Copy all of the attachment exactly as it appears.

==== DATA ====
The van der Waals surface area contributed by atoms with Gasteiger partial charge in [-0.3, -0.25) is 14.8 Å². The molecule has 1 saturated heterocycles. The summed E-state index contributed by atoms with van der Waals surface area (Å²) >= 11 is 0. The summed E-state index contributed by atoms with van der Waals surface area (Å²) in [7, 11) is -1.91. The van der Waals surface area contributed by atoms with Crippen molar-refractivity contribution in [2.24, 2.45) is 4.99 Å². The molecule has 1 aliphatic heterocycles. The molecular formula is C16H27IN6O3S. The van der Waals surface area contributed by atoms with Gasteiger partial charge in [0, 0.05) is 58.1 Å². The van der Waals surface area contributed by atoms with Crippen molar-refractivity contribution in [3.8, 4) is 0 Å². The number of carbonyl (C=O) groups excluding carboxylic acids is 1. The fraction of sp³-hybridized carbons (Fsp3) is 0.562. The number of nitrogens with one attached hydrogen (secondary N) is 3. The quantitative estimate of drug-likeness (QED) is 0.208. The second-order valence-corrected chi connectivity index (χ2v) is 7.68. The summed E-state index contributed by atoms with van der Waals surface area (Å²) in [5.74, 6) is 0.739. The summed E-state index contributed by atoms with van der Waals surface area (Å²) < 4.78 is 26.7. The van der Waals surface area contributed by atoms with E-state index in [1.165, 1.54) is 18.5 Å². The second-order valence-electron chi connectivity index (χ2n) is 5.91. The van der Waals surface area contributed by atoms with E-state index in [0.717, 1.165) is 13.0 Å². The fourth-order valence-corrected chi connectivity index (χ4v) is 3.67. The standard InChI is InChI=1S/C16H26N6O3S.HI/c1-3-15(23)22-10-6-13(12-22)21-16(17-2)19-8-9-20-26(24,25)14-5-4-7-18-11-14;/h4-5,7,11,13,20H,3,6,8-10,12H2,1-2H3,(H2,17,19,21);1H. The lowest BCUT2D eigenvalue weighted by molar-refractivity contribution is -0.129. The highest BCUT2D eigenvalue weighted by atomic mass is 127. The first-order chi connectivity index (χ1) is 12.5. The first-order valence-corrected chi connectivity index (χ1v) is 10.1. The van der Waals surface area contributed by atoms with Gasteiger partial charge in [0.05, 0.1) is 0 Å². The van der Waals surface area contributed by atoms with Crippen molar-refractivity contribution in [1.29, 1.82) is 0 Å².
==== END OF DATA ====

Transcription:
The van der Waals surface area contributed by atoms with Gasteiger partial charge in [-0.3, -0.25) is 14.8 Å². The molecule has 1 saturated heterocycles. The summed E-state index contributed by atoms with van der Waals surface area (Å²) >= 11 is 0. The summed E-state index contributed by atoms with van der Waals surface area (Å²) in [7, 11) is -1.91. The van der Waals surface area contributed by atoms with Crippen molar-refractivity contribution in [2.24, 2.45) is 4.99 Å². The molecule has 1 aliphatic heterocycles. The molecular formula is C16H27IN6O3S. The van der Waals surface area contributed by atoms with Gasteiger partial charge in [0, 0.05) is 58.1 Å². The van der Waals surface area contributed by atoms with Crippen molar-refractivity contribution in [3.8, 4) is 0 Å². The number of carbonyl (C=O) groups excluding carboxylic acids is 1. The fraction of sp³-hybridized carbons (Fsp3) is 0.562. The number of nitrogens with one attached hydrogen (secondary N) is 3. The quantitative estimate of drug-likeness (QED) is 0.208. The second-order valence-corrected chi connectivity index (χ2v) is 7.68. The summed E-state index contributed by atoms with van der Waals surface area (Å²) in [5.74, 6) is 0.739. The summed E-state index contributed by atoms with van der Waals surface area (Å²) < 4.78 is 26.7. The van der Waals surface area contributed by atoms with E-state index in [1.165, 1.54) is 18.5 Å². The second-order valence-electron chi connectivity index (χ2n) is 5.91. The van der Waals surface area contributed by atoms with E-state index in [0.717, 1.165) is 13.0 Å². The fourth-order valence-corrected chi connectivity index (χ4v) is 3.67. The standard InChI is InChI=1S/C16H26N6O3S.HI/c1-3-15(23)22-10-6-13(12-22)21-16(17-2)19-8-9-20-26(24,25)14-5-4-7-18-11-14;/h4-5,7,11,13,20H,3,6,8-10,12H2,1-2H3,(H2,17,19,21);1H. The lowest BCUT2D eigenvalue weighted by molar-refractivity contribution is -0.129. The highest BCUT2D eigenvalue weighted by atomic mass is 127. The first-order chi connectivity index (χ1) is 12.5. The first-order valence-corrected chi connectivity index (χ1v) is 10.1. The van der Waals surface area contributed by atoms with Gasteiger partial charge in [0.05, 0.1) is 0 Å². The van der Waals surface area contributed by atoms with Crippen molar-refractivity contribution in [1.29, 1.82) is 0 Å².